The president was frustrated with the media coverage of him and his policies, swearing that 85 percent of all newspapers were against him.
“Our newspapers cannot be edited in the interests of the general public,” the president griped. Then, almost derisively, he said: “Freedom of the press. How many bogies are conjured up by invoking that greatly overworked phrase?”
So, he opted to bypass the traditional media he was convinced was unfair and speak directly to America.
And President Franklin D. Roosevelt’s fireside chats on the radio, beginning in 1933, proved to be a successful political move.
The verdict is still out on President Donald Trump’s tweets, though.
Trump regularly tweets about “fake news.” He has doubled down on the view that overly critical news outlets are the “enemy of the American people.”
He talked about more stringent libel laws to make it easier to sue news organizations, threatened the broadcast license of certain networks, and the Trump White House pulled the press pass for CNN personality Jim Acosta after a confrontation at a press conference.
But so far he hasn’t taken government action, as Roosevelt and other past presidents have.
A Trump-appointed federal judge sided with CNN on the Acosta press pass. Congress is unlikely to enact new libel laws, as Supreme Court precedent sets a high standard for a public figure to sue a news outlet.
The Federal Communications Commission lacks the authority to pull a license of a network (which aren’t licensed), having purview only over individual stations that operate on the public airwaves (which are licensed). Cable news outlets such as CNN, MSNBC, and Fox News Channel also are not licensed and not subject to FCC regulation.
Past presidents have taken tangible actions to undermine a free press. Trump has so far taken only a more negative rhetorical tone toward the press, said David Beito, a history professor at the University of Alabama.
“Would he like to do something? He probably would, but a change of tone has been the biggest difference,” Beito told The Daily Signal, characterizing Trump’s rhetorical attacks on the press as more aggressive than most of his predecessors.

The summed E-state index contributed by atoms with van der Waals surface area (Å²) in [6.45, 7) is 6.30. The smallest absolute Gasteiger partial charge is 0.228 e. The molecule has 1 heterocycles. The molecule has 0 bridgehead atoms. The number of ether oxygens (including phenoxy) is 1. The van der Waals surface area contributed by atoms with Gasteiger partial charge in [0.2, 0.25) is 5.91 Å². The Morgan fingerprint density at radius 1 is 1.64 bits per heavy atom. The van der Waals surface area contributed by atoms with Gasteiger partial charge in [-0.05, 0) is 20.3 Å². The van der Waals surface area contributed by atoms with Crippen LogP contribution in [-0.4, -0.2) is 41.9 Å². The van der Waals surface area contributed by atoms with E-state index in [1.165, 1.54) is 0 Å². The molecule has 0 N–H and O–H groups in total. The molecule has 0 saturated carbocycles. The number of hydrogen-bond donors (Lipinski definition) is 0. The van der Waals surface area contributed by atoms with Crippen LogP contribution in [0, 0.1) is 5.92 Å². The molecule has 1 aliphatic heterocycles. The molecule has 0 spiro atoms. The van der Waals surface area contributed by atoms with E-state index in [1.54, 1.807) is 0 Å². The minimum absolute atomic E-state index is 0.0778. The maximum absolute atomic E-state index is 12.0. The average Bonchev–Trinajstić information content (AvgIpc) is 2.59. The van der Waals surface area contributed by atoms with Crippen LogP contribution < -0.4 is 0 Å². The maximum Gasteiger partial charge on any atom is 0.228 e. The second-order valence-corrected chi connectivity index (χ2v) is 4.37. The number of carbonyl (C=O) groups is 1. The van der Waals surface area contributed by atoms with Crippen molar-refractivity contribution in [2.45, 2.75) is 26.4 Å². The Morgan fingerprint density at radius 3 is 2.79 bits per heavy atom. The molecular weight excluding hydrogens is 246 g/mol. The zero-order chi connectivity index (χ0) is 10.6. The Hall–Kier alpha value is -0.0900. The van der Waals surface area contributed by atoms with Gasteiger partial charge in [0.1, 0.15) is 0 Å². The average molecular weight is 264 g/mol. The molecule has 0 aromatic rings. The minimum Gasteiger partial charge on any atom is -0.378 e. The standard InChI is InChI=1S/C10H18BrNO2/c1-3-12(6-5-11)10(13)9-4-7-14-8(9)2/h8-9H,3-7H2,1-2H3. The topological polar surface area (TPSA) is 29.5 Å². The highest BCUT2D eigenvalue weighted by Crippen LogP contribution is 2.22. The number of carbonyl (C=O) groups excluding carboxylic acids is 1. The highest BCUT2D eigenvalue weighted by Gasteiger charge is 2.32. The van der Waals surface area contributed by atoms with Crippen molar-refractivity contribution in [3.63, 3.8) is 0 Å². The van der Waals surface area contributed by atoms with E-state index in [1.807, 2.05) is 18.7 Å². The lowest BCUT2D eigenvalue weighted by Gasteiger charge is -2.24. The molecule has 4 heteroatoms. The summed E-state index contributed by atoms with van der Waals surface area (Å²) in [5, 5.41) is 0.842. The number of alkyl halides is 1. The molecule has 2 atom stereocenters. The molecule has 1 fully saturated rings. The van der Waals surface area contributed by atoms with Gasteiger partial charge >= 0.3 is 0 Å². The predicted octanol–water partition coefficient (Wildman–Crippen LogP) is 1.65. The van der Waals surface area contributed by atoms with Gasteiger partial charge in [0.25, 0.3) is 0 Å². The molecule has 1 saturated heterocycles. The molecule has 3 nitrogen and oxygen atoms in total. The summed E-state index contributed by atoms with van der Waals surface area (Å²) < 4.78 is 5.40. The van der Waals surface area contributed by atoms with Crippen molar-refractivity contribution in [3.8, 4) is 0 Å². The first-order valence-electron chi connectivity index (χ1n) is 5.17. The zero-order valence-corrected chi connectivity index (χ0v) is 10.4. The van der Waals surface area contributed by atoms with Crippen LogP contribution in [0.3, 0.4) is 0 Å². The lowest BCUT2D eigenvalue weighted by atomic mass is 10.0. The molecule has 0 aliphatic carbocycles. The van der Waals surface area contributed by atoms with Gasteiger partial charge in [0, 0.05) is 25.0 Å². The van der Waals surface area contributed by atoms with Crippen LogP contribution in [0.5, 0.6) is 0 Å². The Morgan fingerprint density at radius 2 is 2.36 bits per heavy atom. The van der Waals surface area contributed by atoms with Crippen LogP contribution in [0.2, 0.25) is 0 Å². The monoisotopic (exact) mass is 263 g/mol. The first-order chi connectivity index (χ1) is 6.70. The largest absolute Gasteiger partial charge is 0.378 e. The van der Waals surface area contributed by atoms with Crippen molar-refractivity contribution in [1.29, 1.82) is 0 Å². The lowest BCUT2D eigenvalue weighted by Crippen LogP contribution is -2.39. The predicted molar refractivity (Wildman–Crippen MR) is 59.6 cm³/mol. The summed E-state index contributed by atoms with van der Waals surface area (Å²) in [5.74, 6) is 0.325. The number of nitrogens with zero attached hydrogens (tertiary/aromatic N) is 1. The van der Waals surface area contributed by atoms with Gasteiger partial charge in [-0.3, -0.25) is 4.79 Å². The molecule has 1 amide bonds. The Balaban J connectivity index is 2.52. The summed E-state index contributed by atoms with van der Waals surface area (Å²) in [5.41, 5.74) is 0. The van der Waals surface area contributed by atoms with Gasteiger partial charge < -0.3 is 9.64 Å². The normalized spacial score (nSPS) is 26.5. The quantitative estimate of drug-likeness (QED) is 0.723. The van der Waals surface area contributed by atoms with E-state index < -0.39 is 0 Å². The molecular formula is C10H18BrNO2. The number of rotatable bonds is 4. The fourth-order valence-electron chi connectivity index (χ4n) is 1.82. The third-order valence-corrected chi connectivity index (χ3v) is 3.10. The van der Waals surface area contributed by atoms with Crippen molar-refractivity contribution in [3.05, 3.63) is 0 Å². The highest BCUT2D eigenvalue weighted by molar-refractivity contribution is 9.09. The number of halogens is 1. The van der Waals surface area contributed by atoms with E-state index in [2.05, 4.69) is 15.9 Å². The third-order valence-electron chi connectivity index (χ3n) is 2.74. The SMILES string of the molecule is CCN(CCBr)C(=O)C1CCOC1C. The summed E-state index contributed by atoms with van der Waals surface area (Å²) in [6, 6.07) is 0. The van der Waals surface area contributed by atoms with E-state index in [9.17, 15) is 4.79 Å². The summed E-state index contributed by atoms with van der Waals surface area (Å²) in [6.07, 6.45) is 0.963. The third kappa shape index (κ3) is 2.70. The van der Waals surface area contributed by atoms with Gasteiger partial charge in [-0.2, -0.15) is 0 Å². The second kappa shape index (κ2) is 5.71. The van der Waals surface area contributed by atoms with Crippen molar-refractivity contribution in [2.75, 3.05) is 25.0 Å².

Roosevelt and Woodrow Wilson were among the biggest presidential offenders during the 20th century, he added.
“Wilson was extremely hostile to any sort of criticism, but it was couched in terms of wartime and the red scare,” Beito said. “Everyone knew Wilson was doing this. FDR was very subtle. Roosevelt was effective working through third parties. It was hard tying him to anything.”
Here are seven examples of presidential administrations that went well beyond rhetoric in going after the press.
1. ‘Thank’ Obama
The Obama administration’s Justice Department launched more leak investigations under the World War I-era Espionage Act than any other administration in history, according to then-New York Times reporter James Risen, writing in a December 2016 op-ed.
The Obama administration targeted Risen with a subpoena to force him to reveal his sources.
In a separate case, the Obama Justice Department named then-Fox News Channel reporter James Rosen as an unindicted co-conspirator. The Justice Department also seized the phone records of Rosen’s parents.
The Obama administration also seized the phone records of Associated Press reporters and editors, seizing records for 20 separate phone lines, including cellular and home lines.
Read the full story from The Daily Signal
Want more BFT? Leave us a voicemail on our page or follow us on Twitter @BFT_Podcast and Facebook @BluntForceTruthPodcast. We want to hear from you! There’s no better place to get the #BluntForceTruth.